Podcast: Aging Beer, Grains, and 2012 Old Stock Ale

A properly aged 2012 Old Stock Ale will be rich, full of toffee aromas and flavors, dark dates and figs, and a subdued alcohol burn. Was that the Scotsman's and Drew's experience?

A properly aged 2012 Old Stock Ale will be rich, full of toffee aromas and flavors, dark dates and figs, and a subdued alcohol burn. Was that the Scotsman’s and Drew’s experience?

A mishmash of topics on today’s show. Drew’s truck breaks down, but on the upside, he picks up some Not Your Father’s Hard Root Beer. (Remember when they tried it at 10 EAST?) They have a 3-year-old Old Stock Ale from North Coast Brewing in Ft. Bragg. This leads into a discussion on aging beers. Why age a beer? How do you age a beer? These questions, plus a listener question are answered on the aging and grains episode of the Ale Evangelist Show.

To download this podcast, right-click the mug, and click "Save Link As" or "Save Target As"

To download this podcast, right-click the mug, and click “Save Link As” or “Save Target As”

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Podcast: Dark Beer

“I just don’t like dark beer…”

In the Dark Beer Show, The Scotsman and Drew enjoy an 825 State Stout from Epic Brewing Company, in Colorado. They discuss the merits of this dark beer and dark beer in general. In this show, they cover the WIDE ranges of flavors and colors contained in the appellation “Dark Beer” as they talk about why you may, in fact, actually LIKE a dark beer if you’d give it a chance. What makes a beer dark? Are dark beers always heavy, highly alcoholic brews?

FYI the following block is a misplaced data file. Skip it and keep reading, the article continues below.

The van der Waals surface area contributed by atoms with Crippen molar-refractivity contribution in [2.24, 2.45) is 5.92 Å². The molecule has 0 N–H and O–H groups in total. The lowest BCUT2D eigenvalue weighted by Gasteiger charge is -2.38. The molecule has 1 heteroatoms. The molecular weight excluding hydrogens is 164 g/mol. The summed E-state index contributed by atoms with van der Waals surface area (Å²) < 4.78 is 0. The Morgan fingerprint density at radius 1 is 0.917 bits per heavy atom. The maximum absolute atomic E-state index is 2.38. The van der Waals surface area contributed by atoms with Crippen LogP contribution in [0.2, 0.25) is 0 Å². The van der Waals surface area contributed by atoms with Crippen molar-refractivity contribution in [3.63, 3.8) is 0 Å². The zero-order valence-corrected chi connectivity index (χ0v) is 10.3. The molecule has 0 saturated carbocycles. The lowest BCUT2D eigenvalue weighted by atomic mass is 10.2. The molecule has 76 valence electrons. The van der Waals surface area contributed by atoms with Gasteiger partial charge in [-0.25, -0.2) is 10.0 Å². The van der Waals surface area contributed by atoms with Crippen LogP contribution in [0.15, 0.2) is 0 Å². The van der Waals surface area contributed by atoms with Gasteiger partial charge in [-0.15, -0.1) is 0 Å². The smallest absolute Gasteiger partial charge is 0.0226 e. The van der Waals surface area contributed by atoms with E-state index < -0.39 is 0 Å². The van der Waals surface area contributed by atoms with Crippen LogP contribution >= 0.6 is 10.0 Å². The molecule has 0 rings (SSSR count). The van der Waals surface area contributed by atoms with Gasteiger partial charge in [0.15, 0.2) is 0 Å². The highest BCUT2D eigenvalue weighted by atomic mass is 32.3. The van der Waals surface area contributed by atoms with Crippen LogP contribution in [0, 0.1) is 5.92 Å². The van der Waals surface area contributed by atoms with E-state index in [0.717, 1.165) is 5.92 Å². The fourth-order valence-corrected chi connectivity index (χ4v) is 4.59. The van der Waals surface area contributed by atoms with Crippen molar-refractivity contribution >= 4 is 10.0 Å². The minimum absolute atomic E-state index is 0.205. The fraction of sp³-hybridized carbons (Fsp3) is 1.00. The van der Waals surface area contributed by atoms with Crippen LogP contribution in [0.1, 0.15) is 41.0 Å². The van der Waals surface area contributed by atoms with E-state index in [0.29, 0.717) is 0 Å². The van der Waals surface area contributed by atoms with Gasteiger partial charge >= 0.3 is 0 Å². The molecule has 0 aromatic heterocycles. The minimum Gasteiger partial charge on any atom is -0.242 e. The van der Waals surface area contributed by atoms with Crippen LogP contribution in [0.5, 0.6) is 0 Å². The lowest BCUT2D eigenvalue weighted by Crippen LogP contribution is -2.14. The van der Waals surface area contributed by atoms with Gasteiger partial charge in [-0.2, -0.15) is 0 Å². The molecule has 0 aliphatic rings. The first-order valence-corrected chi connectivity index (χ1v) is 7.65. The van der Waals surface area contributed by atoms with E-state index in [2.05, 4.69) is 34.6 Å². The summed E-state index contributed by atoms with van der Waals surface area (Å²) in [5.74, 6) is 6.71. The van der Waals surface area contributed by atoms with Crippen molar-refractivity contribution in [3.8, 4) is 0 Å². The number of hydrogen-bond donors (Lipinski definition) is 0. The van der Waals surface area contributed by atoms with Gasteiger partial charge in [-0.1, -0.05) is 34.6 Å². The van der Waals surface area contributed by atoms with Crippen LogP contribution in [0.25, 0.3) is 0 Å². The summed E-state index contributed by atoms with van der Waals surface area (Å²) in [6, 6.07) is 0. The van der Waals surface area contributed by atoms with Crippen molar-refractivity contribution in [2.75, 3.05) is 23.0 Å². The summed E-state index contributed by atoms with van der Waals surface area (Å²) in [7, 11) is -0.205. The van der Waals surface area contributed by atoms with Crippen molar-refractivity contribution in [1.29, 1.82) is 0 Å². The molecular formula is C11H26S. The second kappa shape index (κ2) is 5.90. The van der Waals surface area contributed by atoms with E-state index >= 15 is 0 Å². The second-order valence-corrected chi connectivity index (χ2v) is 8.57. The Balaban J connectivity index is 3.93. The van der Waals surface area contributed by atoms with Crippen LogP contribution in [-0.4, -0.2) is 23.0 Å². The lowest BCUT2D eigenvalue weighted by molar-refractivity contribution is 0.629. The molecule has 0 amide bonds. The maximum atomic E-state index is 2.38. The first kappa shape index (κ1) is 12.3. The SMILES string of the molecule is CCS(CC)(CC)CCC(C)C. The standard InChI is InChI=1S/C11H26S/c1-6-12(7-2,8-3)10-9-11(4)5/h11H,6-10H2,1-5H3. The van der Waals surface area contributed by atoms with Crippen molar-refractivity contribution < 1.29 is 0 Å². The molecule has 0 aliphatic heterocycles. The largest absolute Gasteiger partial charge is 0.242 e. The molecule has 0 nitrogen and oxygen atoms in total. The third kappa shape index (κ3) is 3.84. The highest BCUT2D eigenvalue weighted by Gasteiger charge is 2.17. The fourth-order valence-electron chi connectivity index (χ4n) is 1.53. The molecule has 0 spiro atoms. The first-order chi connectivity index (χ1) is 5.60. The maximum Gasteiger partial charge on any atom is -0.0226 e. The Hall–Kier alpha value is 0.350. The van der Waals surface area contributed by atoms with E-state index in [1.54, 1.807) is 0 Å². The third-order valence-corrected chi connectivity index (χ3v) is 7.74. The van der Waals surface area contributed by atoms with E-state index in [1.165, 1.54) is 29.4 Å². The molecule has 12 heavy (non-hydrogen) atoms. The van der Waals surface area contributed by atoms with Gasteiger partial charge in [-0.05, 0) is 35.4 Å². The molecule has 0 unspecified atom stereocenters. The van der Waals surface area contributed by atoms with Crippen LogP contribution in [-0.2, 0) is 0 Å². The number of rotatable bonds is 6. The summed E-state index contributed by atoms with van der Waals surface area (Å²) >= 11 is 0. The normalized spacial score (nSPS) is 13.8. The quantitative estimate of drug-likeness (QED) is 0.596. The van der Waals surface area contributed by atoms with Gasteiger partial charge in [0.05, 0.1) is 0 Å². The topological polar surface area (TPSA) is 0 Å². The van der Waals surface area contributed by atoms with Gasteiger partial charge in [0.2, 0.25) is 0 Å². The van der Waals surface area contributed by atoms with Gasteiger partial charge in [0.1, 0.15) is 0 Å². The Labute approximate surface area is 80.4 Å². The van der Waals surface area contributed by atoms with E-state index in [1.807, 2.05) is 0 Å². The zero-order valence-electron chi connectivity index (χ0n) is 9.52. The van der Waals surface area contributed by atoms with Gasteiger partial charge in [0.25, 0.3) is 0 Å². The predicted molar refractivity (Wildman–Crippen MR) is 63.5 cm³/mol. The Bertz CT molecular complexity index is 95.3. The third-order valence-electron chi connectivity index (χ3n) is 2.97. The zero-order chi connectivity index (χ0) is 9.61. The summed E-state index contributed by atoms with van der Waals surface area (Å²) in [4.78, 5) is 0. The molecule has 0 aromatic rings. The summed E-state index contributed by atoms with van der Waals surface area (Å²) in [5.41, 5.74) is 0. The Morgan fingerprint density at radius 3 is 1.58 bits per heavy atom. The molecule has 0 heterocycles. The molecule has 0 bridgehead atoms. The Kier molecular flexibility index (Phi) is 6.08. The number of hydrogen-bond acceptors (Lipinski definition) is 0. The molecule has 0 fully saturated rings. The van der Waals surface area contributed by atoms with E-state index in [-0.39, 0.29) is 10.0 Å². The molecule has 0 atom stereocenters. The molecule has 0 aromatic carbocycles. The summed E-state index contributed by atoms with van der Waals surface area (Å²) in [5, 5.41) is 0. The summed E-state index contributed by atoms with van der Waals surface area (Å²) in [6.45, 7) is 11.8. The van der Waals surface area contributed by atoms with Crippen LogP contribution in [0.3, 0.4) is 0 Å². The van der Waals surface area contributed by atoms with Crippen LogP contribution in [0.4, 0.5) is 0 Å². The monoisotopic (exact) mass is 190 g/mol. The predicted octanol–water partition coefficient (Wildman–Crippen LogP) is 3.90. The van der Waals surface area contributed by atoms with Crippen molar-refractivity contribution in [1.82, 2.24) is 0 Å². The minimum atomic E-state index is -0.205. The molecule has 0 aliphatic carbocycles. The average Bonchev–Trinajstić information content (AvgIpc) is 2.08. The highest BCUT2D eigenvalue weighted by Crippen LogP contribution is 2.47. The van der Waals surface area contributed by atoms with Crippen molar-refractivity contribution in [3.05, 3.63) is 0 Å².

Listen to the Dark Beer show to find the answers to these, and many more questions, as well as to get a list of beers that are approachable by the inexperienced dark beer drinker.

To download this podcast, right-click the mug, and click "Save Link As" or "Save Target As"

To download this podcast, right-click the mug, and click “Save Link As” or “Save Target As”

Podcast: What is beer?

The name (and the beer) is a mouthful! Dried apricot, sparkling cider...not of one style,  but appropriating aspects of many!

The name (and the beer) is a mouthful! Dried apricot, sparkling cider…not of one style, but appropriating aspects of many!

The Scotsman and Drew discuss the ingredients of beer: Barley, Hops, Water, and Yeast. What are these simple-yet-Oh-So-Complex ingredients and how do brewers use them to make the liquid awesomeness of beer? In this podcast, we answer some questions: Is there really a beer purity law in Germany? What was the Reinheitsgabot instituted for? Are there any other ingredients used in the creation of this most wonderful beverage? In the midst of all of this, they enjoy a Rogue New Crustacean Barleywineish Imperial IPA Sorta. (Yeah, that’s the name. Leave it to Rogue.)

To download this podcast, right-click the mug, and click "Save Link As" or "Save Target As"

To download this podcast, right-click the mug, and click “Save Link As” or “Save Target As”

Pastoral Counseling (Q&A): How do they make beer?

Hello, Congregants.  Welcome to the Pastoral Counseling feature of Ale Evangelism. In this feature, we will attempt to answer the questions asked by friends and readers to bring us all to a better understanding of beer appreciation.

Today’s question is one I have heard for many years.  Most people know about some of the ingredients of beer thanks to marketing of Samuel Adams, Budweiser, and others.  Knowing about hops, barley, and other non-liquid ingredients, it’s easy to understand why this questions gets asked: “How do they make beer?” Hit the jump to find the answer! Continue reading

What do we mean by “crappy beer”?

Hello, Congregants! Today’s article is sure to anger some people, but there’s no way around it. It’s an important part of the Doctrine of Beer, and we need to talk about it.

Collection of beers in different glasses.

Diff'rent strokes, right? Right???

Isn’t any beer better than no beer? Isn’t it all a matter of personal preference? 

Those questions do have merit, despite what many “Beer Snobs” will tell you. The thing is, despite personal preference, there are certain facts that lead us to make the judgment call that there are, in fact, crappy beers. Continue reading